Computer World takes a look at how a lack of a web presence can hurt a candidate’s chance of getting a job interview, let alone the actual job. While we’ve probably all tried “Googling” a date or famous celebrity, employers are using the search engines to “check you out” before they schedule a meeting with you.
In a 2006 survey by executive search firm ExecuNet in Norwalk, Conn., 77 of 100 recruiters said they use search engines to check out job candidates. In a CareerBuilder.com survey of 1,150 hiring managers last year, one in four said they use Internet search engines to research potential employees. One in 10 said they also use social networking sites to screen candidates.
While it may be mostly confined to technology careers, not having an online identity can place a question (or black) mark against a potential job candidate.
In todayâ€™s job market, turning up missing on the Web may not be a fatal flaw, and itâ€™s probably better than having a search result in a photo of you in a hula skirt. But over time, the lack of a Web presence â€” particularly for IT professionals â€” may well turn from a neutral to a negative, says Tim Bray, director of Web technologies at Sun Microsystems Inc.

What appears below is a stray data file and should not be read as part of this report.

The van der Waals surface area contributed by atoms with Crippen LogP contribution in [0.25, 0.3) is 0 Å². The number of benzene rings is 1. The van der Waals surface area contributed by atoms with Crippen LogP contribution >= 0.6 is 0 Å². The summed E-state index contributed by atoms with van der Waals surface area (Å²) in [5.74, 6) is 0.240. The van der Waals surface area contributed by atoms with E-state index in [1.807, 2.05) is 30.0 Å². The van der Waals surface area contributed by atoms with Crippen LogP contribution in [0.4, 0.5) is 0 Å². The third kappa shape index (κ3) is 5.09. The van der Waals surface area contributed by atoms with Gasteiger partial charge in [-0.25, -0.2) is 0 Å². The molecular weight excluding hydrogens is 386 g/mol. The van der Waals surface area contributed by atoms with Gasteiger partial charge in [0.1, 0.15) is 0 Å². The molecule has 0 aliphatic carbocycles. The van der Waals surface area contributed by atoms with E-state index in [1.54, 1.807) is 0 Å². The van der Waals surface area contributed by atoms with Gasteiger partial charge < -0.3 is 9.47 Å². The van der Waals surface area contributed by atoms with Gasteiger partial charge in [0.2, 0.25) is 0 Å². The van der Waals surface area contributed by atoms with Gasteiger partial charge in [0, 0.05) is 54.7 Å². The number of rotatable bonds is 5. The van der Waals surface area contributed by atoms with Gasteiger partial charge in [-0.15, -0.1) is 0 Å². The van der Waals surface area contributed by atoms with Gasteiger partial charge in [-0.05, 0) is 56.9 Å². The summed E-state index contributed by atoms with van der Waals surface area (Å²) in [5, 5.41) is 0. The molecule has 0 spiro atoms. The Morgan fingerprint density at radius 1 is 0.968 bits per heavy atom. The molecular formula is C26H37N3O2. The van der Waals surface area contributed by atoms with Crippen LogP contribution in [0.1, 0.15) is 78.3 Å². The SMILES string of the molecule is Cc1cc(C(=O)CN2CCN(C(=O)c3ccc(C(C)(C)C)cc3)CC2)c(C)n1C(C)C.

The article goes on to suggest ways to create an online identity. Here are some of my own tips…
- Buy your domain name. Even if you don’t do a lot with it, you should own a domain name that matches (as close as possible) your name. Your online brand is important, and guess what, despite how many employers you may ultimately have, you’ll likely keep that same name for life!
- Understand your Google profile. Most potential employers are going to use Google, so you may as well focus on the search results there. What’s being said about you, what pages are indexed? Don’t just look at stuff that is about you, look at listings that are about someone with the same name, yet maybe negative. You should be prepared to explain that the person convicted for 3 counts of armed robbery, is not actually you.
- Own your brand. When someone searches for your name, you should try and make sure you have as much control over what they see, as possible. Set up a Flickr account, LinkedIn profile, blog, user-group profile, etc. While you may need the talents of a search marketer to ensure these pages appear in the top 10 of a search engine, you don’t stand any chance if you don’t actually take the time to create the profile in the first place.
- Destroy the evidence. Ok, so while most stuff you put online is there for eternity, that doesn’t mean you can’t try some damage control. That blog post you uploaded – the one where you went on an all night drinking binge and broke into the local Krispy Kreme – remove it! While it may still exist somewhere on the web, it is less likely to show up in the Google search results, if you’ve removed it from your own blog/social network.
For more advice on monitoring and managing what is said about you, check out our beginners guide to online reputation monitoring and management, it’s FREE!